Lydia shines bright with old and new material at Union Transfer
When I looked at Union Transfer’s concert calendar before walking through the door to shoot this show, I thought I was in for an especially intimate evening due to the quantity of sold-out gigs surrounding this rainy Wednesday night. As the night progressed, the hall filled up with almost alarming speed. I almost had forgotten the cult following that Arizona-hailing Lydia, and the album Illuminate in particular, had obtained over the years. As I moved slowly through the front of the crowd, I listened to the stories of many devout fans, how they loved Illuminate from the moment it came out, how they bemoaned the band’s hiatus in 2010, and the joy they felt when Paint It Golden, Lydia’s 2011 comeback record, dropped.
Illuminate, Lydia’s second and arguably most beloved album, was recorded by an almost entirely different group, with the exception of lead vocalist Leighton Antelman and drummer Craig Taylor. This album in particular displays a great deal of math-rock influences due to complex time signatures and frequent reliance on clean guitar and drum fills. Since the album album was so well-known among fans, Antelman relied on crowd participation very frequently, allowing the devout in the front-row to scream their hearts out to melancholy choruses of “I Woke Up Near The Sea” and “Stay Awake”. The low point of the evening was their rendition of “All I See”, a track the current band had not performed or rehearsed for some time. As the song progressed and made its way to the final chorus it tightened up, and the rest of the evening proved very enjoyable.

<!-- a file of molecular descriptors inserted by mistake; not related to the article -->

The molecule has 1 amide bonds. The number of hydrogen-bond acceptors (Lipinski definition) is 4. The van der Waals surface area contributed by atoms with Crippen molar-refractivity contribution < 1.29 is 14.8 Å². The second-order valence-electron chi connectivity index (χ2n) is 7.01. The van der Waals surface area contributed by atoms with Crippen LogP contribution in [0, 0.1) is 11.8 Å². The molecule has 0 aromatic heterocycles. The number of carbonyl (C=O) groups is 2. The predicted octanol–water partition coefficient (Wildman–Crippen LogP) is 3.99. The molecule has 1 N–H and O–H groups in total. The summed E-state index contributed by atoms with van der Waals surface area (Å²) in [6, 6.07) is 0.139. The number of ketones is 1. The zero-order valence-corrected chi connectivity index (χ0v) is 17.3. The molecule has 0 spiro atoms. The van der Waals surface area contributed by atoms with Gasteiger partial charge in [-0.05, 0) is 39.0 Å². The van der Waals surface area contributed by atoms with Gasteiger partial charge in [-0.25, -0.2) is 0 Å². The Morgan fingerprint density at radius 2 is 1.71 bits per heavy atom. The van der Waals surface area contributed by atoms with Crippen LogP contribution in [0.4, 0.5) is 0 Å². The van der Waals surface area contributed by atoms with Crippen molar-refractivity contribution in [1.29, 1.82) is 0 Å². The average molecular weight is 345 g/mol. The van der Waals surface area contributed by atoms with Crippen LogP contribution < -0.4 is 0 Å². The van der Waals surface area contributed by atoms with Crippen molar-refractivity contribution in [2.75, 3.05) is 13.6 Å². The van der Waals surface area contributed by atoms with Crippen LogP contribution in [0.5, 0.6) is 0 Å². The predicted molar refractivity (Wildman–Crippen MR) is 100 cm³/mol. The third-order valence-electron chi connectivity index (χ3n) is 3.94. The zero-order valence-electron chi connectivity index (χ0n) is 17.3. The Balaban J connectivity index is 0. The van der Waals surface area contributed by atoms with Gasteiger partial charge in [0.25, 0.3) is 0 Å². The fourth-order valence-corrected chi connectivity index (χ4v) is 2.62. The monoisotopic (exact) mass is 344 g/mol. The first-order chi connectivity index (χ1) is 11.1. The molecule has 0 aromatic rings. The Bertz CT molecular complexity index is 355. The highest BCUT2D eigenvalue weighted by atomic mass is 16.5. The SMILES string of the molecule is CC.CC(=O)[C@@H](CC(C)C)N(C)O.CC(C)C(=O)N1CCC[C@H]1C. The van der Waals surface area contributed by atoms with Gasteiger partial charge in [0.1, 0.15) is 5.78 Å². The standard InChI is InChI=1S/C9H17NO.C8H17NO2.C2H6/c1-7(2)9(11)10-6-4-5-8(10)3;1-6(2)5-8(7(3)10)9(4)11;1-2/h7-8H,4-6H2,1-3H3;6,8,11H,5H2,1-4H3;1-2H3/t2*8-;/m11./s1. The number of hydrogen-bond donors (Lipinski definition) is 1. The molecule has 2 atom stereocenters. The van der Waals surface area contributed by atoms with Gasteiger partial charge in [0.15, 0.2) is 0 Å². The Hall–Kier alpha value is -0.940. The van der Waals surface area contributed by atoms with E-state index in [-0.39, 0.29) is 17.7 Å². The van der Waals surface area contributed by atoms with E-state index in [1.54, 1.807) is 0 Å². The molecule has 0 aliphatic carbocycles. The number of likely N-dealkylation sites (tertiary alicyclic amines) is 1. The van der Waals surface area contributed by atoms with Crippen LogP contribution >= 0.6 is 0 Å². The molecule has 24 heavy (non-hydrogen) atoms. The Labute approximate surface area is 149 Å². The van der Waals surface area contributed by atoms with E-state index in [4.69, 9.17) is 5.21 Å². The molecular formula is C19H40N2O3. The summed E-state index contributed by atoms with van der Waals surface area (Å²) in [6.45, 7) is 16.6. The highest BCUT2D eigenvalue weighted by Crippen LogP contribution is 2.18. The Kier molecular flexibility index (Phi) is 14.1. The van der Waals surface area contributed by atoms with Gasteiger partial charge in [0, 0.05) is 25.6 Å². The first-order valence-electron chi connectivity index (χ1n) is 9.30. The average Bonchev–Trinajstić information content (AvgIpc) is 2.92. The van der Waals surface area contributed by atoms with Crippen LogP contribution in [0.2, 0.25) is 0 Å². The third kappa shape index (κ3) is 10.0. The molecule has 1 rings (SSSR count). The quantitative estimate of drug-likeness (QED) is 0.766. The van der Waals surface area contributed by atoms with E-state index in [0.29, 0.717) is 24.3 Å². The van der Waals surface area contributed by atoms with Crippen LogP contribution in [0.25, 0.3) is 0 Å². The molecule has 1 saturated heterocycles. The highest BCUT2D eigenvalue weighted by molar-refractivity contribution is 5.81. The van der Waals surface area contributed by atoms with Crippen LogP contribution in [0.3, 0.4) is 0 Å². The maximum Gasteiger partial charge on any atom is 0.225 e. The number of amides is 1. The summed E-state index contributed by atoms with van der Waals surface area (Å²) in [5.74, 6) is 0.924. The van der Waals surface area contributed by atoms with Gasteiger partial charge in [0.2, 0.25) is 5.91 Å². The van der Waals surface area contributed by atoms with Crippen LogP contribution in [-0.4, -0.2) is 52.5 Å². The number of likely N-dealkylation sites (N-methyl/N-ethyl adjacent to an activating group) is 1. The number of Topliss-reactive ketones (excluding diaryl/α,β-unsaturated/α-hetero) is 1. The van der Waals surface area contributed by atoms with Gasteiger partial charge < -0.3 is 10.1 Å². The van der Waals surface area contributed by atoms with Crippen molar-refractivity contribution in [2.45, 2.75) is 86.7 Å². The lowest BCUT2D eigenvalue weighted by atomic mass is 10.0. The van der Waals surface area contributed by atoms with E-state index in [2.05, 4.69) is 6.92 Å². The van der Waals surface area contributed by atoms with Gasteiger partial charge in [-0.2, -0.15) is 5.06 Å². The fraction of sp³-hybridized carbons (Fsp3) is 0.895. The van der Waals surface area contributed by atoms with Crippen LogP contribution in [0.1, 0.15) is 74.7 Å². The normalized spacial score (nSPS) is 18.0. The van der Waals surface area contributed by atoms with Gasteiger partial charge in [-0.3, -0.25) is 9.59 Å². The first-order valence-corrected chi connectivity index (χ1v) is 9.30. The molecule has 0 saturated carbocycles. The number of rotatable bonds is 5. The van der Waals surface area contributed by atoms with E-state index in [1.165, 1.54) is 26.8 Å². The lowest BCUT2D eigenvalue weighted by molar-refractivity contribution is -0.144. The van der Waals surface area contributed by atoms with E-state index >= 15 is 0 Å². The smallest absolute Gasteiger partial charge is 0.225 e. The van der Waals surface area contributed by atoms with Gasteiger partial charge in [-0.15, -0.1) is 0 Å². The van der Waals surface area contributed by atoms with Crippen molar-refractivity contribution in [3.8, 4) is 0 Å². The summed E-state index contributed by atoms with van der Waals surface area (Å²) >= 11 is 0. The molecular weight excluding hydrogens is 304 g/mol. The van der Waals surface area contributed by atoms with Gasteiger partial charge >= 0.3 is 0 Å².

After the encore break, the band transitioned into new, post-hiatus material from their 2011 record Paint It Golden and their 2013 record Devil. Both records display significantly more pop and electronic music influences and are much more accessible to a mainstream audience. Lydia, as of now, is a band incredibly deserving of the college radio spotlight, and are simply just waiting their turn.
Joining them were North Carolina Indie-Rockers HRVRD and Salt Lake City trio Golden Sun. HRVRD displayed incredible quantities of both musicianship and showmanship as they showed off an explosive shower of indie-Pprog. During technical difficulties with a drum machine, HRVRD vocalist, guitarist and trumpet player Jesse Clasen decided to mess with the audience, getting into an “existential” discussion about names, asserting that “The only difference between you and I is that my mother didn’t name us…”. Performing a classic crowd participation maneuver, Clasen asked the audience to get quiet, waited for 20 seconds, and screamed “HAA!!!” which he sampled in the subsequent song. Golden Sun wowed the early birds with an ethereal set of dream-pop, likened at times to M83 and The Neighbourhood.
This Is Twice Now
A Fine Evening For A Rogue
I Woke Up Near The Sea
All I See
One More Day
…Ha Yeah It Got Pretty Bad
Now The One You Once Loved Is Leaving